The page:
WATKINS GLEN, N.Y.—Chase Elliott bowled down the competition at Watkins Glen International on Sunday.
Elliott started from the pole and led 80 of 90 laps en route to his second win on the 2.45-mile road course.
And similar to last year’s Go Bowling at The Glen, the 23-year-old driver held off multiple challenges by Martin Truex Jr. to score his second win of the season and the fifth victory of his career.
“That was awesome,” Elliott said. “I’ve never been so far from home and felt like I was at my house. What a day! We had such a fast NAPA Camaro and these guys called a great race.
“We just stayed mistake free and Martin was a little quicker those last few runs, but the track position was key and I didn’t mess up Turn 1 this time, so that was good.”
Elliott led the first 20 laps en route to the Stage 1 win. Kyle Busch spun coming into the first turn on Lap 2. He dropped to 10th, battled his way through the field then ran into William Byron while battling for fourth-place. Busch then brake-checked the No. 24 Chevrolet causing damage to both cars and inciting the ire of Chad Knaus, who warned his young driver, “If I see the 18 come back around here without you knocking the (expletive) out of him, we're going to have a problem.”
Hamlin finished second in the segment followed by Truex, Kyle Bush, Byron, Jimmie Johnson, Larson, Jones, Kurt Busch and Aric Almirola. Larson remained on the track and assumed the lead on Lap 23 as the others pitted. When the No. 42 pitted on Lap 29, Elliott regained the lead.
Elliott had checked out when Reed Sorenson spun in the Inner Loop on Lap 32. The race returned to green with Elliott and Harvick leading the pack. Truex moved to third and was coming for the No. 9 Chevy when Bubba Wallace spun in Turn 5 to trigger the third caution on Lap 38—the first of two altercations with Kyle Busch.
“He just run me the (expletive) over,” Wallace said. “That’s exactly what happened. Two years in, or rookie stripe or what, I’m going to get my respect on the track, and I don’t care who does it. Some guys fail to think about the young guys, I guess, or with me.
“So I won’t put up with no (crap). So I flat-out wrecked his ass back. I guess we’re even—we’ll see. That’s what happens when you get run over. You pay ‘em back. I won’t be like, ‘Oh, it’s Kyle Busch. He didn’t mean to.’ (Screw) him.”
Elliott won the second stage under caution. Truex coasted to second followed by Harvick, Clint Bowyer, Hamlin, Keselowski, Alex Bowman, Jones, Blaney and Johnson.
The top nine driver remained on the track for the start of the final stage on Lap 43. Daniel Hemric and Ty Dillon went spinning in the Inner Loop on Lap 52. With 35 laps remaining, Truex loomed large in the rearview mirror of Elliott. Elliott held off Truex long enough to pit for the final time on Lap 59. Truex came in for service on the following lap and Paul Menard took the point.
Johnson spun off the course in the Inner Loop after contact with Blaney. Moments later, Bubba Wallace punted Kyle Busch for an earlier altercation while battling for 10th-place. Elliott cycled back to the front when NASCAR called the fourth and final caution on Lap 62 to fix the tire barrier Johnson plowed into and clean up debris from the Nos. 18 and 43.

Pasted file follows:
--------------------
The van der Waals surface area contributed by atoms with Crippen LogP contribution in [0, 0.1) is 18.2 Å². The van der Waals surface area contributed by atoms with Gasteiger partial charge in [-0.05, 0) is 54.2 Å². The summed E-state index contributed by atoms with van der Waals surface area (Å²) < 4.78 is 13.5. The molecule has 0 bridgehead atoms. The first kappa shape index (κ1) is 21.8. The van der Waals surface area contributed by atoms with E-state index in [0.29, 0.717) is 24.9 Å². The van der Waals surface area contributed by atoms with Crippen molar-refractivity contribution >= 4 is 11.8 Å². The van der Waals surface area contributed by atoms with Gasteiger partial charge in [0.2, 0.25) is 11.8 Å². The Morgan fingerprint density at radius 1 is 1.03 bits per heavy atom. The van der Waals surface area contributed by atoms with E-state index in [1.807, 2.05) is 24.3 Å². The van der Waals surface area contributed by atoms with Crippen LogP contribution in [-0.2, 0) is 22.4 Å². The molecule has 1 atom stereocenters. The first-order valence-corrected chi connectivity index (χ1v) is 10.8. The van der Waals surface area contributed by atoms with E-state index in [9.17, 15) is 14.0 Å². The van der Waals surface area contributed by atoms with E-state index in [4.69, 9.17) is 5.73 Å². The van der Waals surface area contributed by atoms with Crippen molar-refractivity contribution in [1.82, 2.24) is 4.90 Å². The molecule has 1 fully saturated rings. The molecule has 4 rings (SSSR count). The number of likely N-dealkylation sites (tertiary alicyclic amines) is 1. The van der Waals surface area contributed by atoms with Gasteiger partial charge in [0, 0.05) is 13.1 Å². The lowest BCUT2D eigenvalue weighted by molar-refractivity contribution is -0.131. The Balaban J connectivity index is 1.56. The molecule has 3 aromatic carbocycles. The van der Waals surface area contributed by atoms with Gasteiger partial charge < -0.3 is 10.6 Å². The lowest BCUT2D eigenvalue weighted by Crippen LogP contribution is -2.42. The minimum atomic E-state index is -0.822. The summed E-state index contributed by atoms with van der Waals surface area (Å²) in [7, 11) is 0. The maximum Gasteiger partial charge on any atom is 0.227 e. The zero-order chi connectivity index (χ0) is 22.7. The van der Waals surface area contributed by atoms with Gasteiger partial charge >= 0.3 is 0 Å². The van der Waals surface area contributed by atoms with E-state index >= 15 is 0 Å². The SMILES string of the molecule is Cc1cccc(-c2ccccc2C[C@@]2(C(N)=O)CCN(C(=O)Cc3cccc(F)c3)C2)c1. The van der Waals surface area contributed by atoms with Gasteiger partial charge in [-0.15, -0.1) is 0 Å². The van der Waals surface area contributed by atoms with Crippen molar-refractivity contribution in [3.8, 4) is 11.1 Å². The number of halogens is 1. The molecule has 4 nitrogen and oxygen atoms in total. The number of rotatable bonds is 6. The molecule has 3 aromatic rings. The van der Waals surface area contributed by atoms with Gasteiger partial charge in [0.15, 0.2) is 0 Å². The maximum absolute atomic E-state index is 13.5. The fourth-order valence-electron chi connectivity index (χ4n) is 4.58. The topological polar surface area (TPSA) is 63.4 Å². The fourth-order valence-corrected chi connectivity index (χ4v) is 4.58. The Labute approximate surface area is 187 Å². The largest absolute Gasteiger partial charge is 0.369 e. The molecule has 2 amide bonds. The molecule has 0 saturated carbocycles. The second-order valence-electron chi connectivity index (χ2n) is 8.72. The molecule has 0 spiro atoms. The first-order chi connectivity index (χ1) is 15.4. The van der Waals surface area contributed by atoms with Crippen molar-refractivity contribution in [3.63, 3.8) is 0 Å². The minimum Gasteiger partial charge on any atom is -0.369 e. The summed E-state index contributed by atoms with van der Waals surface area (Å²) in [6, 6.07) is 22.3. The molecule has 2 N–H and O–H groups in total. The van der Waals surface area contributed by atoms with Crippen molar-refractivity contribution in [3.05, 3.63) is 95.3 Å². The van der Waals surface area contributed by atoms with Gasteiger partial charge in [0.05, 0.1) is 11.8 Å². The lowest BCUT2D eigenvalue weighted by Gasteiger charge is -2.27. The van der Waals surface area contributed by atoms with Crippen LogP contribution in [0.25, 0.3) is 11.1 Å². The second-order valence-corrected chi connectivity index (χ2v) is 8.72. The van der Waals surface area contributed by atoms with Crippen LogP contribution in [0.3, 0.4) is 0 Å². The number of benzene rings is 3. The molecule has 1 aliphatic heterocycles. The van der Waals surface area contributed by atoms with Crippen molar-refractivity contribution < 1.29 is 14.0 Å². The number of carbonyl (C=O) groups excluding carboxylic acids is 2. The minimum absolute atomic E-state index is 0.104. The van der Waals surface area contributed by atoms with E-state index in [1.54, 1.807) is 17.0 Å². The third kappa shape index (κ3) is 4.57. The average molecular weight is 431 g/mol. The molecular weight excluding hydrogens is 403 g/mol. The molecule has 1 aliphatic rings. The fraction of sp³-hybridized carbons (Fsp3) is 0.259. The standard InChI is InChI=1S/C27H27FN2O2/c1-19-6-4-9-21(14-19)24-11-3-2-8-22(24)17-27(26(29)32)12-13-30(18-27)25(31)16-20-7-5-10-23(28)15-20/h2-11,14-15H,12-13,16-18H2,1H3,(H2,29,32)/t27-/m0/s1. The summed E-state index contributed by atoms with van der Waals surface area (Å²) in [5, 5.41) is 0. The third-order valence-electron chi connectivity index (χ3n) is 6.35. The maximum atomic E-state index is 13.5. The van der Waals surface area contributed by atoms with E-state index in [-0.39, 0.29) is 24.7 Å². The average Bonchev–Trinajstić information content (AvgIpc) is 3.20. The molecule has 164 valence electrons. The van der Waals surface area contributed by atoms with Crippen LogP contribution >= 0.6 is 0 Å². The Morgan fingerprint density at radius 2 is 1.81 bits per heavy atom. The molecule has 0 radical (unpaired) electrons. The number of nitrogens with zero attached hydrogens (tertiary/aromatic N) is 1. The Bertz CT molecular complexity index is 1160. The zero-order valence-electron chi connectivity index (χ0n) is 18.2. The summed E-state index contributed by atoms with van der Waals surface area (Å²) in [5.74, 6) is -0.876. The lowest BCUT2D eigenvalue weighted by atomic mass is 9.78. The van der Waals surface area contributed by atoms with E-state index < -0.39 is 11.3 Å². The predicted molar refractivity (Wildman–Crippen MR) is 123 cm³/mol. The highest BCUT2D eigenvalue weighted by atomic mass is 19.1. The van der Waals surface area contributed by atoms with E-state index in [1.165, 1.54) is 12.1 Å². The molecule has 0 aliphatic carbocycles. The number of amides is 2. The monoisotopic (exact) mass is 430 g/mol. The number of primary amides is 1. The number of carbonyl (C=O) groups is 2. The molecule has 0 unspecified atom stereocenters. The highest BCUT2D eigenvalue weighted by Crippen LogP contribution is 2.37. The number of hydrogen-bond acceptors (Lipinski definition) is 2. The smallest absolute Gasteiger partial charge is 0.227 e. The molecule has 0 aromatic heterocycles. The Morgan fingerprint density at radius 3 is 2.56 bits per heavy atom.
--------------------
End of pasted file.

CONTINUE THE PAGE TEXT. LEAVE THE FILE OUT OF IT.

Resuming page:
"He just drove through me in the carousel,” said Johnson, who finished 19th and moved back into the top 16 in the standings. “I tried to hear what he was trying to say...but his lips were quivering so bad when he came to speak. I don't know if he was nervous or scared or both.
“I don't know what the problem is. He just drove through me...and spun me out. And clearly that has big implications with what we are trying to do for the Playoffs tight now, so clearly not happy with his actions”.
A battle ensued between Elliott and Truex when the race returned to green with 25 laps remaining. Truex slammed the right side of the No. 19 Toyota into Elliott and damaged his front fender.
“I tried to do all I could,” Truex said. “Chase did an excellent job, just not making mistakes, and really all I could do was get to two car lengths, one and a half at the closest in braking, and just try to force a mistake. But he hit his marks. His car was really fast in the key areas that you need to be, leaving a few of the key corners.
“I just couldn't get a run on him and we just were kind of stuck there. Unfortunate, but our Bass Pro Camry was really, really fast today. We passed quite a few cars there that were fast and finished up front, just couldn't pass that last one.”
Elliott suspected a left rear tire going down after the altercation, but held a .276-second lead with five circuits remaining and extended his advantage by .454-seconds at the finish. The victory was a source of encouragement for the driver of the No. 9 NAPA Chevrolet after a rough few weeks.
“We've never done this as a team,” Elliott said. “This was the first time we've ever gone somewhere and sat on the pole and led the most laps and won the race. I've never done that in my career, and I'm sure Alan (Gustafson, crew chief) has at some point, but as a group we've never done that.
“I just feel like that to me is I feel like the biggest piece of the whole weekend is just knowing that we're the type of team and the caliber of team that can go and put on those kind of performances, and those are the kind of performances you have to put on to compete with those guys that win often. We just need to go do that more often, and I think at the end we can run with them.”